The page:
Richard I returned to England and ruled until his death in 1199. Eleanor’s youngest son, John, was crowned king of England after Richard’s death. Hoping to bring hostilities between England and France down, King John appointed Eleanor his senior envoy to France.

She tried to broker peace between England and France

As part of her efforts to reconcile the differences between King John of England and King Philip II of France, who by the way was her second husband’s son, Eleanor worked very hard using diplomacy. In 1200, she arranged for a marriage between Philip II’s 12-year-old heir and one of her granddaughters Blanche from the court of Castile.

When one of her grandson, Arthur of Brittany, took arms against King John, Eleanor came to the defense of Anjou and Aquitaine. This enabled King John to secure his lands in France. Historians also note how bravely she acted when it came to the defense of King John during a conflict between England and Philip II of France.

Most famous as the “Grandmother of Western Europe”

She is famed for not only being the queen consort to Louis VII of France and Henry II of England, but she was also the mother of English monarchs Richard the Lionheart (Richard) and King John.  What this meant was that she was the most powerful woman of the 12th century in all of Europe. | Image: Three of Eleanor of Aquitaine’s children (L-R): Henry the Young King, King John, and Richard I

She was the wife and mother of quite a number of European monarchs; hence her name “Grandmother of Europe”. She was queen of two very influential European monarchs: she was queen of France from 1137 to 1152 as the wife of King Louis VII of France, and then queen of England from 1154 to 1189 as the wife of King Henry II.

Out of her ten children, two went on to become kings of England – Richard I (also known as Richard the Lionheart) and King John. The rest married princess and princes across Europe. For example, her first two daughters (by her first husband Louis VII) – Marie of France and Alice of France – were Countess consort of Champagne and Countess consort of Blois respectively. Similarly, her fourth son, Geoffrey II, Duke of Brittany, married Constance, the daughter of Duke Conan IV by his wife, Margaret of Huntingdon, a sister of the Scottish kings Malcolm IV and William I.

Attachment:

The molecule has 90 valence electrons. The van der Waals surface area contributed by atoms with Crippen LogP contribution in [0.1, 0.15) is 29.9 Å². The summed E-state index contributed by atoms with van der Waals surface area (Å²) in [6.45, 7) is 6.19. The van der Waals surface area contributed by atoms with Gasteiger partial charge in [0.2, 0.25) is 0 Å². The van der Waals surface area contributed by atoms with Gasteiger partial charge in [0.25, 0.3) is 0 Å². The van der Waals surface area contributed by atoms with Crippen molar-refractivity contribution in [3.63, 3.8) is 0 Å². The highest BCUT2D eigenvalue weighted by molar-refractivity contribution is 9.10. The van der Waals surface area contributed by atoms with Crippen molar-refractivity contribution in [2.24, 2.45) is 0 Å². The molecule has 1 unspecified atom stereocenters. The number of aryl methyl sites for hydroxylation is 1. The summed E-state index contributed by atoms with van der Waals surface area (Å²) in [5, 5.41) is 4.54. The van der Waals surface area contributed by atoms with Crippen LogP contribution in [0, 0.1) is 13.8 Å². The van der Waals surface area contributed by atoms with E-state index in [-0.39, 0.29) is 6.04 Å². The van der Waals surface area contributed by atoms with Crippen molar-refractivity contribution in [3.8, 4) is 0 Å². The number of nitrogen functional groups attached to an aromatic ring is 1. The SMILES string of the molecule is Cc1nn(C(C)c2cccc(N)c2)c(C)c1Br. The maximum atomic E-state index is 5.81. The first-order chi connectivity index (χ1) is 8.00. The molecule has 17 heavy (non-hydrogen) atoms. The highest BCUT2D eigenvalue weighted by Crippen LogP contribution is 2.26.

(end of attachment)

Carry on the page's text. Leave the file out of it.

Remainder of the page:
Eleanor of Aquitaine was undoubtedly one of the most famous and most powerful women in Western Europe during the High Middle Ages (1000-1250 AD). The nuns that she lived with in her final years described her as a monarch “who surpassed almost all the queens of the world.”

Great admirer of arts and literature

Eleanor of Aquitaine supported the art works of many artists and writers, including Norman poet Robert Wace (also known as Wace Beniot de Sainte-Maure) and troubadour poet Bernart de Ventadorn (Bernat del Ventadorn).

A great number of writers and troubadours all across France trooped into her Court of Love in France. Eleanor of Aquitaine is, therefore, credited by many historians for advancing culture and the arts in France.

Did you know: Eleanor of Aquitaine survived not just her husband but all ten children except for King John of England and Queen Eleanor of Castile?

Eleanor of Aquitaine wielded considerable influence in Western Europe

Due to her political intelligence and high energy, she was able to influence the political and social landscape of Europe in the 12th century. What makes it even more astonishing was that she achieved all those feats at a time when women were seen as nothing more than chattel.

More Eleanor of Aquitaine Facts

  • During her reign as the queen of France, she was known as Helienordis.
  • The duchy of Aquitaine was a highly sought-after territory by many European monarchs. This explains why many of those monarchs wanted the beautiful and quite capricious Aquitaine woman’s hand in marriage since her childhood. In term of size, Aquitaine, located in southern France, was also one of the largest in France.
  • By virtue of her marriage to Louis VII of France, Eleanor was queen of France for fifteen years.
  • France’s Louis VII and Eleanor became estranged during the Second Crusade. Her husband had grown very jealous while they stayed in the court of her uncle Raymond of Poitiers at Antioch. Additionally, the couple’s inability to produce a male heir put a huge strain on the marriage that was already on the rocks. Following her divorce from Louis VII in 1152, her Aquitaine lands reverted back to her.

Facts about Eleanor of Aquitaine

Eleanor of Aquitaine

Eleanor of Aquitaine by Frederick Sandys, 1858, National Museum Cardiff, Wales

Name at birth: Eleanor of Aquitaine (or Eleanor of Guyenne)

Born: c. 1124

Place of birth: Poitiers, Bordeaux, southwestern France

Died: April 1, 1204

Place of death: Fontevrault-I’Abbaye, France

Father: William X, Duke of Aquitaine and Count of Poitiers

Mother: Aénor of Châtellerault

Siblings: Petronilla of Aquitaine, William Aigret

Spouses: Louis VII of France (1137-1152), Henry II of England (1152-1204)

Duchess of Aquitaine: 1137-1204

Queen consort of France: 1137-1152

Queen consort of England: 1154-1189

Children

Children (by Louis VII of France): Marie and Alix

Children (by Henry II of England): William, Henry, Richard (the Lionheart), Geoffrey (duke of Brittany), John, Matilda, Eleanor, and Joan